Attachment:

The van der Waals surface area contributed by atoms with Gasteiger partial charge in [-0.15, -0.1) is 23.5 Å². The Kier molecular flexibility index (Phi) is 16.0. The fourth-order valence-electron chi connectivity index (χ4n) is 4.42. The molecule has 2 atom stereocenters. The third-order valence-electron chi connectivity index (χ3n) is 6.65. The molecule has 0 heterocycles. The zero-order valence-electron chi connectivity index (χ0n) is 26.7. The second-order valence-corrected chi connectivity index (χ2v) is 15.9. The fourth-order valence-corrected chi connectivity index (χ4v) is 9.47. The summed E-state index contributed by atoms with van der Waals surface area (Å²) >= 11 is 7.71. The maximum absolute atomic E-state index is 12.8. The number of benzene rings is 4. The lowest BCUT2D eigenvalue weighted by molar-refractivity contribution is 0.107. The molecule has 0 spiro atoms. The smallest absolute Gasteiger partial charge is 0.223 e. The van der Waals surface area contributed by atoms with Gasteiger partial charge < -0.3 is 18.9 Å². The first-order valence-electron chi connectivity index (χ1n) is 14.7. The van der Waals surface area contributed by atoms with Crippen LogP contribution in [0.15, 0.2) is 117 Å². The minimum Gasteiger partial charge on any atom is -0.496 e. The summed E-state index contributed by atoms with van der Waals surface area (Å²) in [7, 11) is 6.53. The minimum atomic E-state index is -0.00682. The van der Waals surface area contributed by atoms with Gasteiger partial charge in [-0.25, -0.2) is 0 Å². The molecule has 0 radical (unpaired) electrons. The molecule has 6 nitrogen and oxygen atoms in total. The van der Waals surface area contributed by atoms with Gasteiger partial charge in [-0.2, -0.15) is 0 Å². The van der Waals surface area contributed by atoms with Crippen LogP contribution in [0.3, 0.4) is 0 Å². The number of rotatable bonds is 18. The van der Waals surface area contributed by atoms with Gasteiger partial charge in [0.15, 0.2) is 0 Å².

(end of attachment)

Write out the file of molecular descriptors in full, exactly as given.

The van der Waals surface area contributed by atoms with Gasteiger partial charge in [-0.15, -0.1) is 23.5 Å². The Kier molecular flexibility index (Phi) is 16.0. The fourth-order valence-electron chi connectivity index (χ4n) is 4.42. The molecule has 2 atom stereocenters. The third-order valence-electron chi connectivity index (χ3n) is 6.65. The molecule has 0 heterocycles. The zero-order valence-electron chi connectivity index (χ0n) is 26.7. The second-order valence-corrected chi connectivity index (χ2v) is 15.9. The fourth-order valence-corrected chi connectivity index (χ4v) is 9.47. The summed E-state index contributed by atoms with van der Waals surface area (Å²) >= 11 is 7.71. The maximum absolute atomic E-state index is 12.8. The number of benzene rings is 4. The lowest BCUT2D eigenvalue weighted by molar-refractivity contribution is 0.107. The molecule has 0 spiro atoms. The smallest absolute Gasteiger partial charge is 0.223 e. The van der Waals surface area contributed by atoms with Gasteiger partial charge < -0.3 is 18.9 Å². The first-order valence-electron chi connectivity index (χ1n) is 14.7. The van der Waals surface area contributed by atoms with Crippen LogP contribution in [0.15, 0.2) is 117 Å². The minimum Gasteiger partial charge on any atom is -0.496 e. The summed E-state index contributed by atoms with van der Waals surface area (Å²) in [7, 11) is 6.53. The minimum atomic E-state index is -0.00682. The van der Waals surface area contributed by atoms with Gasteiger partial charge in [-0.25, -0.2) is 0 Å². The molecule has 0 radical (unpaired) electrons. The molecule has 6 nitrogen and oxygen atoms in total. The van der Waals surface area contributed by atoms with Gasteiger partial charge in [-0.2, -0.15) is 0 Å². The van der Waals surface area contributed by atoms with Crippen LogP contribution in [0.3, 0.4) is 0 Å². The number of rotatable bonds is 18. The van der Waals surface area contributed by atoms with Gasteiger partial charge in [0.15, 0.2) is 0 Å².